And since I mentioned Boaz, I feel the need to apply my own biblical interpretation--a lot of folks are preaching bad religion. They are out here telling women how to dress and act with no proven results except Scripture, which they misuse. The story of Ruth and Boaz (which is actually a story about Ruth and Naomi but I will get back to that in a few) is often recounted as an allegory about a woman's faithfulness in waiting on God to send her a new husband. And while I have all kinds of issues with that...what if we told the story from the perspective of what Ruth and Boaz saw in each other? Ruth saw a man who was willing to care for her and her mother-in-law; Boaz saw a woman who had been loyal and dedicated to her mother-in-law. Could it be possible that while this is a story about love, we've been focused on the wrong couple?
And as for the virtuous woman in Proverbs 31, have you really paid attention to what is being described there? Of course she's called blessed by her husband and children because who wouldn't love a woman who does all of that work before the crack of dawn? And she's running a profitable side business too. That's the kind of woman this dude on Facebook was advertising for, but he added that she also needs to be short, light-skinned, gorgeous, and able to sing...so damn, I missed out. Meanwhile, I'm questioning his self-proclaimed apostolic status if he leads a church but doesn't have any eligible candidates in his congregation.
You don't have to take my advice, but trust me, your dream husband is not some man-baby who feels the need to publish a superficial list on social media to get attention. Note that he did not ask for a kind and devoted woman like Ruth, or for an industrious, hard-working partner like the proverbial virtuous woman. Instead of telling the world what he wants, he should have explained why anyone would be eager to apply for the job of being his wife (and because I'm curious about the benefit package for lugging around that kind of ego).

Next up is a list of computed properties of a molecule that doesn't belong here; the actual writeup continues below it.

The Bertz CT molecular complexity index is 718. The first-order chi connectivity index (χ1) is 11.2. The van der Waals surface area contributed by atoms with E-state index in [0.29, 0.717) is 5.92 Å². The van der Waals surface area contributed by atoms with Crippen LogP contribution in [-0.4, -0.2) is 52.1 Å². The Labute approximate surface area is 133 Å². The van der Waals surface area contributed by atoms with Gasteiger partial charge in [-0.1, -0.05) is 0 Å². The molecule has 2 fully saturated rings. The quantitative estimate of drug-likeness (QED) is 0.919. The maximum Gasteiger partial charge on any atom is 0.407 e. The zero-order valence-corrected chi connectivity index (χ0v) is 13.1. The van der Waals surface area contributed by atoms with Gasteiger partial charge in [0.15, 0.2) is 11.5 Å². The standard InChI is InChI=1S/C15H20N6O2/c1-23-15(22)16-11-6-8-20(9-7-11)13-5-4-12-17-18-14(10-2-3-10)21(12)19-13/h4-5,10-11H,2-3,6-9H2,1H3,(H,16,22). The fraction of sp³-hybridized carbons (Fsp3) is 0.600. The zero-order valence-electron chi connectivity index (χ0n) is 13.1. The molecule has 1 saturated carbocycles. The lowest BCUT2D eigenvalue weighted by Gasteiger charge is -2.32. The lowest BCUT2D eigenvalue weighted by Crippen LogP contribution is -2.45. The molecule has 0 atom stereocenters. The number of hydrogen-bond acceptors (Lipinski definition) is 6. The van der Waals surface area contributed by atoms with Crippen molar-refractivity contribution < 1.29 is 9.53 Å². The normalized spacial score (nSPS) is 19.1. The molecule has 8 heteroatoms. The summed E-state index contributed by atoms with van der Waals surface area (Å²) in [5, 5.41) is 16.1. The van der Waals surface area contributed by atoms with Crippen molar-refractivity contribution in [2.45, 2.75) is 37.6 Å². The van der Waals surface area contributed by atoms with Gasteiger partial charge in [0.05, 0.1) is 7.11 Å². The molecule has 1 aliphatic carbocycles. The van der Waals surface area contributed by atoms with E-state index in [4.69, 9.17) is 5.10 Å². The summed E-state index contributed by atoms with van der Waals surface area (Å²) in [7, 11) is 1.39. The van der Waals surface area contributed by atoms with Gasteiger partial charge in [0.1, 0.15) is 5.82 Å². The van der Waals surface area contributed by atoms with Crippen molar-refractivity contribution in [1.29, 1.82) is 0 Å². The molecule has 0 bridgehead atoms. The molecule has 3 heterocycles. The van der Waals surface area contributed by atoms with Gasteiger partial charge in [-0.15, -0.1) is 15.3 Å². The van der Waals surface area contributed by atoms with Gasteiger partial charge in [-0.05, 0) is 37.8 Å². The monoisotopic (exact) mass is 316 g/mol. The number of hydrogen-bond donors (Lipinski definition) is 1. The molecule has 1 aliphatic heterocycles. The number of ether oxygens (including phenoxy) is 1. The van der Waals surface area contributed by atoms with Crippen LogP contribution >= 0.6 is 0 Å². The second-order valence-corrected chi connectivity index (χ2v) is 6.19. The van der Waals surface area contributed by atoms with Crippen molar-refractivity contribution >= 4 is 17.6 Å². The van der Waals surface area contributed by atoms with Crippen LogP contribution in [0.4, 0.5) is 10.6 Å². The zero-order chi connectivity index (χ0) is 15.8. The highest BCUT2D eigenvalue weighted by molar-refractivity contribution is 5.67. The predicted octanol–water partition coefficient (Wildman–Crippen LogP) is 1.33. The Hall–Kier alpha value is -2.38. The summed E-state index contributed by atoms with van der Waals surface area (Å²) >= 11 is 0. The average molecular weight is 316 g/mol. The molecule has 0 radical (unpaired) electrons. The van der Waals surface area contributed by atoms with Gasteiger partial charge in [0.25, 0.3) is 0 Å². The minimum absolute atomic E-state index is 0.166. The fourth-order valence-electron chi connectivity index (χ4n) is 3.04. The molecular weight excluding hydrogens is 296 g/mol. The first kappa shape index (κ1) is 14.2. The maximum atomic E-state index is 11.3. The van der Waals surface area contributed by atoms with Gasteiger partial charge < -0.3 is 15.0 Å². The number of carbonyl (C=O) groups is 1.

Last year when I first wrote parts of this piece, it had been in response to a lot of crazy I had been seeing on Blue Ivy's internet, and each time, I recall wondering if these sisters would have been better off single than having to face the utter humiliation of some dude publicly branding them as doormats. Inevitably, these same self-aggrandizers will go from calling her his Queen to thot as soon as she asks for child support or moves on with someone else. And while he's trashing her, he'll only make time to see his children to take pictures in the matching team jerseys he bought last month.
So I will say it again for the sisters in the cheap seats--YOU DON'T WANT THAT LIFE. And I know, it's getting colder, this pandemic is still with us, who knows how this Election will go, and we could very well be heading for the Rapture, but naw. There is no book of Desparations in the Bible.